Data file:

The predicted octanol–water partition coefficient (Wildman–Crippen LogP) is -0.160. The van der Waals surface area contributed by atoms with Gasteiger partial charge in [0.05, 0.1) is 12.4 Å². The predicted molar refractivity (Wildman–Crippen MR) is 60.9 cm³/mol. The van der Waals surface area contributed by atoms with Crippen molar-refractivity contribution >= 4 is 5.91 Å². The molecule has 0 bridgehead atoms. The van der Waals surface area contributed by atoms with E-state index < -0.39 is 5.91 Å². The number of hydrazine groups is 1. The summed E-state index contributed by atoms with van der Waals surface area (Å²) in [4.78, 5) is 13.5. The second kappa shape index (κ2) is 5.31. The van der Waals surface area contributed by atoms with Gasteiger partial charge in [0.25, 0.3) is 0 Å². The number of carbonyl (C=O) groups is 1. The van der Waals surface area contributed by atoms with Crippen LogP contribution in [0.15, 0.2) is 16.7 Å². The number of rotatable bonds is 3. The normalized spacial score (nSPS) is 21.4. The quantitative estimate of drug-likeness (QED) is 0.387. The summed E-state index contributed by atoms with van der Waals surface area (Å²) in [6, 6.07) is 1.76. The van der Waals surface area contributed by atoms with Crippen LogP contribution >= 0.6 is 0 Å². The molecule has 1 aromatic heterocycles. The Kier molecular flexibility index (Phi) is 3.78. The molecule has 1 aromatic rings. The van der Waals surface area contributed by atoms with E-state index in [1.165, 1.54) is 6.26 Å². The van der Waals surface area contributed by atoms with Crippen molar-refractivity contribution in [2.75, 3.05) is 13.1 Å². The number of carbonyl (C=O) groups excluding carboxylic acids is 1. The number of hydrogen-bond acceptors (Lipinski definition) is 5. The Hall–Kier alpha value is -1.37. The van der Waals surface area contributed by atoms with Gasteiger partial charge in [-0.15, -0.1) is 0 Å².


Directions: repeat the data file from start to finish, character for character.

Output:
The predicted octanol–water partition coefficient (Wildman–Crippen LogP) is -0.160. The van der Waals surface area contributed by atoms with Gasteiger partial charge in [0.05, 0.1) is 12.4 Å². The predicted molar refractivity (Wildman–Crippen MR) is 60.9 cm³/mol. The van der Waals surface area contributed by atoms with Crippen molar-refractivity contribution >= 4 is 5.91 Å². The molecule has 0 bridgehead atoms. The van der Waals surface area contributed by atoms with E-state index < -0.39 is 5.91 Å². The number of hydrazine groups is 1. The summed E-state index contributed by atoms with van der Waals surface area (Å²) in [4.78, 5) is 13.5. The second kappa shape index (κ2) is 5.31. The van der Waals surface area contributed by atoms with Gasteiger partial charge in [0.25, 0.3) is 0 Å². The number of carbonyl (C=O) groups is 1. The van der Waals surface area contributed by atoms with Crippen LogP contribution in [0.15, 0.2) is 16.7 Å². The number of rotatable bonds is 3. The normalized spacial score (nSPS) is 21.4. The quantitative estimate of drug-likeness (QED) is 0.387. The summed E-state index contributed by atoms with van der Waals surface area (Å²) in [6, 6.07) is 1.76. The van der Waals surface area contributed by atoms with Crippen LogP contribution >= 0.6 is 0 Å². The molecule has 1 aromatic heterocycles. The Kier molecular flexibility index (Phi) is 3.78. The molecule has 1 aromatic rings. The van der Waals surface area contributed by atoms with E-state index in [1.165, 1.54) is 6.26 Å². The van der Waals surface area contributed by atoms with Crippen molar-refractivity contribution in [2.75, 3.05) is 13.1 Å². The number of carbonyl (C=O) groups excluding carboxylic acids is 1. The number of hydrogen-bond acceptors (Lipinski definition) is 5. The Hall–Kier alpha value is -1.37. The van der Waals surface area contributed by atoms with Gasteiger partial charge in [-0.15, -0.1) is 0 Å².